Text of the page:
HÀÌGHLÈÀGH WINSLADE (Winchester) combined an archaeological and a historical approach to examine the embedding of churches within their surrounding landscapes in the weald and downland of South East England. She considered soil properties and access to resources, such as water, to explain the delineation of parishes and the placing of churches. In tracing connections between recusant Catholic families and their affiliation with parish churches across the borders of Hampshire and Sussex, she was able to show that parish communities could extend beyond county borders.
The symposium concluded with a comment by Nicola Whyte who reflected on the ‘prospective’, future-oriented exploration of the past and the complex dynamics of contestations as recurring themes, speaking of the ‘power of the past in the past’. Reminded of the fact that parishes were never fixed entities, she was particularly intrigued by the different layers explored throughout the days and the composition of parishes as both physical and imagined places.
The contributions complemented each other very well, and a rich variety of methodologies (e.g. material culture studies, historical anthropology, and archaeology) and sources (places, buildings, maps, letter, diaries etc.) enabled a fruitful and in-depth discussion. Several interventions pointed to the potential of a collaborative project on maps as seen throughout the conference. Such visual evidence illuminates period meanings of space and allows us to trace changes over time. One participant asked whether the use of maps for perambulations became necessary once parish relations started to become too complicated to memorise; or whether it was merely us as historians who rely on documentary evidence. Are we placing too much importance on records as compared to orality? On the whole, the symposium highlighted the crucial role of parish communities in local memory, however, with the caveats that regional disparities need to be taken into account and that, in terms of the British Isles, more work needs to be done on the larger parishes with multiple chapelries in northern England.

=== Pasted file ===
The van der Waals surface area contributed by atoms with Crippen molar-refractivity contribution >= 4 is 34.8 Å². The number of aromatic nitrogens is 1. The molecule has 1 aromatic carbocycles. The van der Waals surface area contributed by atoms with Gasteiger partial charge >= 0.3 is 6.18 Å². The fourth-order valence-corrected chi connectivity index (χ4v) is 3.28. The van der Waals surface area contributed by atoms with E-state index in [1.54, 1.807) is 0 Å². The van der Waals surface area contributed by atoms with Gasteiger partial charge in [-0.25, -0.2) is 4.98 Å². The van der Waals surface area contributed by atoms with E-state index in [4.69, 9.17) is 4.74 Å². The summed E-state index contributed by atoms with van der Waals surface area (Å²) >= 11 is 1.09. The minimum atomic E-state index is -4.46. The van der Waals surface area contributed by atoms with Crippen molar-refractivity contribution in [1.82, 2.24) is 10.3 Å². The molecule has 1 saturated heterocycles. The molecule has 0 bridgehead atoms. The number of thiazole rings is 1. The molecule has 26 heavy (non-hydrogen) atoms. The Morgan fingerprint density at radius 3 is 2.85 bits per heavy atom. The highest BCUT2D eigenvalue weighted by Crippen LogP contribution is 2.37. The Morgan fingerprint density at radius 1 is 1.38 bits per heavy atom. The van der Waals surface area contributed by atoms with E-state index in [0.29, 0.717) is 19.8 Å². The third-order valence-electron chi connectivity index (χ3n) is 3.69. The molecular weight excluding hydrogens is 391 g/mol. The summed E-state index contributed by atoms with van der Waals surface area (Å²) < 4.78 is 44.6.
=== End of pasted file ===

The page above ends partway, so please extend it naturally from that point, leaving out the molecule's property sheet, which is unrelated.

The 19th symposium on ‘Parish Politics’ will take place on 15 May 2021.
Beat Kümin (University of Warwick): Introduction
Nicola Whyte (University of Exeter): Remembering the Parish Landscape
Panel 1: Buildings
Chair: Marjolein Schepers (Universities of Brussels/Ghent/Warwick)
Lydia Fisher (University of Exeter): Removed and rearranged: Recovering medieval stained glass from 19thC accounts
Michael Roth (CAU Kiel): Church foundation stones as time capsules in early modern European perspective
Michael Sewell (University of Essex): Use of siege ruins in Colchester in the long nineteenth century
Panel 2: Communities
Chair: Joe Chick (University of Warwick)
Mary Carrick (Independent, Wawne): A very peculiar parish: Wawne, also Waghen in Holderness, East Yorkshire
Alexander Hutton (King’s College London): Remembering and forgetting the English historic county since 1945
Panel 3: Records
Chair: Andrew Spicer (Brookes University, Oxford)
John Craig (Simon Fraser University, Burnaby): Record keeping and remembrance in early modern London parishes
Stanisław Witecki (Jagiellonian University, Kraków): 'Recollections of 18thC everyday life in egodocuments of Polish-Lithuanian priests
Panel 4: Revolution
Chair: Andrew Foster (University of Kent)
Ian Atherton (University of Keele): Remembering the English Civil Wars in parish registers
Fiona McCall (University of Portsmouth): The wickedly wicked times: loyalist memories of the interregnum parish
Imogen Peck (University of Coventry): Veterans, commemorations and the politics of the parish in early modern England
Panel 5: Environment
Chair: Maria Tauber (University of Warwick)
Hannah Reeve (Newcastle University): Perambulation in Yorkshire: Boundary beating in the long eighteenth century
Hàìghlèàgh Winslade (University of Winchester): Parish churches in the downland and their connections to the landscape
Nicola Whyte: Comment
General Discussion and Outlook
 For further Symposium resources and general information on Parish Network activities please visit the Parish Network homepage at https://warwick.ac.uk/fac/cross_fac/myparish/parishsymposia/2020remembering/